Past Reviews

Regional Reviews: Albuquerque/Santa Fe

Confessions of a MEXpatriate
National Hispanic Cultural Center
Review by Rob Spiegel

The tagline of Confessions of a MEXpatriate by Raul Garza is "Walk a mile in his zapatos," and that's what we get to do for 90 minutes, as Mical Trejo tells Garza's story is an entertaining and dramatic one-man performance directed by Ken Webster. Trejo has performed the play in Austin, San Antonio, and Chicago.

Garza tells the story of Samuel, a very Americanized Latino media executive in Austin, Texas, who is struggling in his career and relationships. The pressures push him toward a breakdown. As a result, he escapes down to the Mexican state of Oaxaca, where the natives are extremely dark compared to his relatively light skin.

He discovers new connections with Oaxacans in both the cities, such as Mérida, and in the smaller towns. We also get to see just how Americanized Samuel is. While is family comes from Mexico, Samuel is culturally a full American. In Oaxaca, Samuel develops connections that bring him closer to himself, and he takes this sense of self back to America where he is better able to cope with the stresses of his very American life.

The play is produced by Teatro Vivo and presented as part of the second-annual Latino theatre festival, Siembra, which is hosted by the National Hispanic Cultural Center. The series has presented a wide range of plays by local and regional playwrights, and Confessions is one of the more polished and well-developed plays in the series.

While the script is well written, the language is strong, and Trejo's performance is engaging, the play needs a stronger punch to sustain 90 minutes of a single voice on the stage. As is, it teeters between a dramatic narrative and stand-up comedy. Allowing the play to fall in one direction or the other could provide the oomph to push the production up and into dramatic (or comedic) ether.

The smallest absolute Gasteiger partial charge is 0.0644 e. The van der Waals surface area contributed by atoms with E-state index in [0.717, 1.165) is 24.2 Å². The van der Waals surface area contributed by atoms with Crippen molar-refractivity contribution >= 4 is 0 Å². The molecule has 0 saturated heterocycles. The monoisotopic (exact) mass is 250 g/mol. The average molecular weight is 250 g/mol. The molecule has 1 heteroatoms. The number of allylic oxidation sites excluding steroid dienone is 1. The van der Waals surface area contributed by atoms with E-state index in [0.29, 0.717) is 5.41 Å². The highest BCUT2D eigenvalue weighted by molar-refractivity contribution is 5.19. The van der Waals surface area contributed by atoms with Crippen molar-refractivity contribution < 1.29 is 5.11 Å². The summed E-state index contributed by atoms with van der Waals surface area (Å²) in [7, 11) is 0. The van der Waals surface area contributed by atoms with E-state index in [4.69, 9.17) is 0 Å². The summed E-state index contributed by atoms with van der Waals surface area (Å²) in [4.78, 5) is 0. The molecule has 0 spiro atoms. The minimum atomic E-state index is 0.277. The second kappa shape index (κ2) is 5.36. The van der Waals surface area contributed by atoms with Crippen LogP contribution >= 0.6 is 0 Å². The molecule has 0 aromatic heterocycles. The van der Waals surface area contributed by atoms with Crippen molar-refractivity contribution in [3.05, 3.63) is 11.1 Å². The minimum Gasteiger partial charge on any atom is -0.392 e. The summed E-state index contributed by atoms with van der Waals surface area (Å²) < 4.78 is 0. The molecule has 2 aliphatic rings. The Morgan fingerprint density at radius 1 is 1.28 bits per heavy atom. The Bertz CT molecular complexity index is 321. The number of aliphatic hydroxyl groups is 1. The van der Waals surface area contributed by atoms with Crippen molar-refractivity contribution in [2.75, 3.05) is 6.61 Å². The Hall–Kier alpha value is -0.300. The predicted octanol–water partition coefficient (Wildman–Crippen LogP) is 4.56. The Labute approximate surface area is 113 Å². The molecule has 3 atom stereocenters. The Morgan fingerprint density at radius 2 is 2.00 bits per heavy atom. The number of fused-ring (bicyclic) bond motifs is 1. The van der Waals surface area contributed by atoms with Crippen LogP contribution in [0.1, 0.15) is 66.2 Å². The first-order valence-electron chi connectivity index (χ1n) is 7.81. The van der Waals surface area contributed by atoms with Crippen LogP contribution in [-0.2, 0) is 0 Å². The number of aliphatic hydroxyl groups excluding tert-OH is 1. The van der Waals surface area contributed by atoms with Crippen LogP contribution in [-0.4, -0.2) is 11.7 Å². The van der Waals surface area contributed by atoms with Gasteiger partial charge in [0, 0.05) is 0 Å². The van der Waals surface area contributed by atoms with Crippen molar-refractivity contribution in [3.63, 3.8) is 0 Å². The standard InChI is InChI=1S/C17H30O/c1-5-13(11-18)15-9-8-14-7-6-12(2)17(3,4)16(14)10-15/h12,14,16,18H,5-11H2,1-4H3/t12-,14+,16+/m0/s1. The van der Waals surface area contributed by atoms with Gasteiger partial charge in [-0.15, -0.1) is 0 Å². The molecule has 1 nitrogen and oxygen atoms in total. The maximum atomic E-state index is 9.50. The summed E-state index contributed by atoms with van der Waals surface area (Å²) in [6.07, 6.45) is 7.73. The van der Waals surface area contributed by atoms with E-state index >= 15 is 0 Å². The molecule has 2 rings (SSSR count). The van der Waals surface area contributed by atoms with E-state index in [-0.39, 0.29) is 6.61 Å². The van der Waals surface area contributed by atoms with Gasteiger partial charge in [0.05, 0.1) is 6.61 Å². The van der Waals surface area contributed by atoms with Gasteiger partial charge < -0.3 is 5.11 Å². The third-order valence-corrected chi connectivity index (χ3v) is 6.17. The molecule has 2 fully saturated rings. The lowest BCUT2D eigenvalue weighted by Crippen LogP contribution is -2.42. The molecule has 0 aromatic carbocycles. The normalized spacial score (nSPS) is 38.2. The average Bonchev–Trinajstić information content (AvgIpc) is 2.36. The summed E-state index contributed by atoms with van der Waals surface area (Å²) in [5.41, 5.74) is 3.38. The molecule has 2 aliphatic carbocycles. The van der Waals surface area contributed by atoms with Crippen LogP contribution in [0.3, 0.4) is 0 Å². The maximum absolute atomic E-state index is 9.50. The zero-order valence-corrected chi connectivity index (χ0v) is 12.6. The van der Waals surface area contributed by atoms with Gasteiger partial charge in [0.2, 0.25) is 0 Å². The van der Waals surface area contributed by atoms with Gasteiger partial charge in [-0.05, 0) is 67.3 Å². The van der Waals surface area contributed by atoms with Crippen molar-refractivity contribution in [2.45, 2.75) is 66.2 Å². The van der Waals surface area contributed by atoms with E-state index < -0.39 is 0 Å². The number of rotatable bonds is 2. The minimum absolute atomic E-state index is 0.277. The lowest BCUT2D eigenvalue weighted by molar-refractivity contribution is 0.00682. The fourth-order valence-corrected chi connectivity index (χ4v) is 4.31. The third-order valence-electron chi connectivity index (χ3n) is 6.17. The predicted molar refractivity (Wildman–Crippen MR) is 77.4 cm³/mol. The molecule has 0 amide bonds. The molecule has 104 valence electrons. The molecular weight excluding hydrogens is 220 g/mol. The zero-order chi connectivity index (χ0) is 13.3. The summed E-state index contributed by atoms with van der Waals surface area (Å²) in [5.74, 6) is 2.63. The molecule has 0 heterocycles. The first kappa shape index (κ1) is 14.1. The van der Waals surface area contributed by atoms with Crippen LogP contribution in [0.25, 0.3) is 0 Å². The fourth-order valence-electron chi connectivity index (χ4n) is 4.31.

In the direction of stand-up comedy, it would be a matter of working on the funny. There are already plenty of laughs, they just need to come more often and go deeper into the belly. Yet that may not be the best turn for putting the final polish on Confessions. The play may be better served by upping the dramatic stakes.

We don't care enough about Samuel's pressures and eventual breakdown. We need to know more about his relationships at work and in his personal life. The betrayals need to run deeper and cost more. We get it that Samuel is devastated and ill equipped to deal with setbacks, yet the rough turns in his life do not seem sufficient to shake him to the core. Upping the ante on Samuel's problems may give the audience a way into his heart, and thus we might find him more sympathetic.

Confessions of a MEXpatriate, written by Raul Garza, will run through October 11, 2015, at the National Hispanic Cultural Center. Performances are at 7:30 Thursday through Saturday, and at 2:00 on Sunday. Tickets are $18, with a $3 discount for seniors and students. For more information or to reserve tickets, call the NHCC at 246-2262, or go to

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